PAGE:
- The handshake is relatively slow and rare; passing it to a backend is not as troublesome as doing it for the bulk application data
- When the handshake is passed into the backend, the ability to protect the long-term credentials involved improves
- Backends for handshakes can be centrally configured and controlled, simplifying operations and maintenance
- Bulk application handling nearby the application makes sense from an efficiency perspective
- It is easy to have many nodes doing their own bulk TLS handling; only the handshake is easier to do central
So, what remains is the question what carrier protocol to use for sending TLS to the backend. And this is the cause of a second surprise, because this protocol already exists, more or less!
The EAP-TLS and EAP-TTLS protocols are designed to carry TLS handshake packets over an EAP connection, which is customarily passed over to a backend over Diameter or RADIUS. Specifically Diameter, when run over SCTP, is quite capable of passing over the semi-long fragments of TLS without the inconvenience of delays through added round-trip delay times. When large TLS fragments need to be sent over EAP with a smaller MTU, then extra such round-trips need to be added, which is a disadvantage to efficiency. Both the Diameter and RADIUS protocol are capable of multiplexing a large number of ongoing connections.
One concern that is not covered by this setup is EAP-TLS or EAP-TTLS for clients. This is a reasonably straightforward extension however. It can initially be implemented in software, and later specified in a simple document describing best current practices. When an end point can play both the client and server roles, it also ought to be able to handle Symmetric TLS which can be useful in peer-to-peer networks.
Redesigning the TLS Pool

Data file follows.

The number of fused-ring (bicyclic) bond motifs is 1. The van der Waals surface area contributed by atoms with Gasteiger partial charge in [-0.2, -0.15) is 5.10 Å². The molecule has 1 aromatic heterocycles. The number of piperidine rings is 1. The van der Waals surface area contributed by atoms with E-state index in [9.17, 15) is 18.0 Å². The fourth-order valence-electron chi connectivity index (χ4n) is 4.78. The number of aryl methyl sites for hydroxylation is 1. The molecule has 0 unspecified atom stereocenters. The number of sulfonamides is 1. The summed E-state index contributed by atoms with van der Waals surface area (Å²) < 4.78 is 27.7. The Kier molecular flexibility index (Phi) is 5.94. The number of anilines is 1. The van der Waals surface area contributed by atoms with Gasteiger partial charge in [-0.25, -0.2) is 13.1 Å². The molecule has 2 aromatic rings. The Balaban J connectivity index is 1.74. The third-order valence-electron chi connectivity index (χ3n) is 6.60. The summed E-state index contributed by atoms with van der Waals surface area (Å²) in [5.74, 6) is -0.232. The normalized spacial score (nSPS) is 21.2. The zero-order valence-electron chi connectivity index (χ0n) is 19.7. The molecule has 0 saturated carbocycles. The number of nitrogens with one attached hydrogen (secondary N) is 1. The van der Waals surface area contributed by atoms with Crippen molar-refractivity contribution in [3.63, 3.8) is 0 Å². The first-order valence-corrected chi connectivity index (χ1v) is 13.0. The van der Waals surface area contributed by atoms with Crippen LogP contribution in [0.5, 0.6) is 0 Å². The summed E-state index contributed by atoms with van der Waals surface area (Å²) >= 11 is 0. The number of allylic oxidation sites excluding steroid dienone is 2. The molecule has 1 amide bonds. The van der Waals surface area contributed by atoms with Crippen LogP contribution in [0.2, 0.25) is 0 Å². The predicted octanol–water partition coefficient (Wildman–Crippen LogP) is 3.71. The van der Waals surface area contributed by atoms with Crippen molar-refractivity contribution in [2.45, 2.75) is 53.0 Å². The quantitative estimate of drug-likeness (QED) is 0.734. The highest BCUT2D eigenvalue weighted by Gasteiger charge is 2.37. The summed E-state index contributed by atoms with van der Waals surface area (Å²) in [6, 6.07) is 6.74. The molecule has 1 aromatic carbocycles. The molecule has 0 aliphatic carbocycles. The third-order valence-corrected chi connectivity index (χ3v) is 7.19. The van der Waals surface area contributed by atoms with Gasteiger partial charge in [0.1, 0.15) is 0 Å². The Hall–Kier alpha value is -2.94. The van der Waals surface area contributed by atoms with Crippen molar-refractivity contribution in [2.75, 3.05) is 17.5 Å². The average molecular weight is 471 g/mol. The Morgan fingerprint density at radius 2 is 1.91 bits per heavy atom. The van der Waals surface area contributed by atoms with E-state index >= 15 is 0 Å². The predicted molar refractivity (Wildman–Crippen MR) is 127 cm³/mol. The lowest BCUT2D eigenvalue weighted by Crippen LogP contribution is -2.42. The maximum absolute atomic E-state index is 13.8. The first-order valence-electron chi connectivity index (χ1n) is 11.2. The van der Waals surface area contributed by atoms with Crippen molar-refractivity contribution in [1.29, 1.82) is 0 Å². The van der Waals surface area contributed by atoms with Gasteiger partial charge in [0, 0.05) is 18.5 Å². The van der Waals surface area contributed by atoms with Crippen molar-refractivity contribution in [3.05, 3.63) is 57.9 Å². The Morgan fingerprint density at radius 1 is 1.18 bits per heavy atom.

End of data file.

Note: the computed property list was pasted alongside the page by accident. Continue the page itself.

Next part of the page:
This realisation will reflect on our design of the TLS Pool. We intend to make it remotely accessible over Diameter/EAP, and specifically for the handshake flow. The result of this negotiation will then be passed back to a calling application, which will continue with the negotiated cipher suite and session key, and take care of the modest chores of adding and removing the secure wrappers protecting the application data.
This is a redesign of the TLS Pool idea in the sense that the responsibility for application data now returns to the application. This is possible because all the complexity of dealing with TLS is in the handshake. And it makes sense because the application now does not need to make as many context switches.
The origin that made us find this innovation was precisely this wish — to be able to keep bulk session crypto in the application, while handing off the handshake to a TLS Pool component that may or may not run on the same host.
In many operational contexts, the connection between a front-end application and the TLS Pool in its backend will be connected by a considered-safe network, thus requiring no further encryption and/or authentication. But even when this is considered useful then it is possible to encrypt the entire Diameter/EAP backend connection, which is done once for all the upcoming handshakes and so no real delay. As for authentication, Diameter is quite capable of interrupting its flow and asking for a credential.Go Top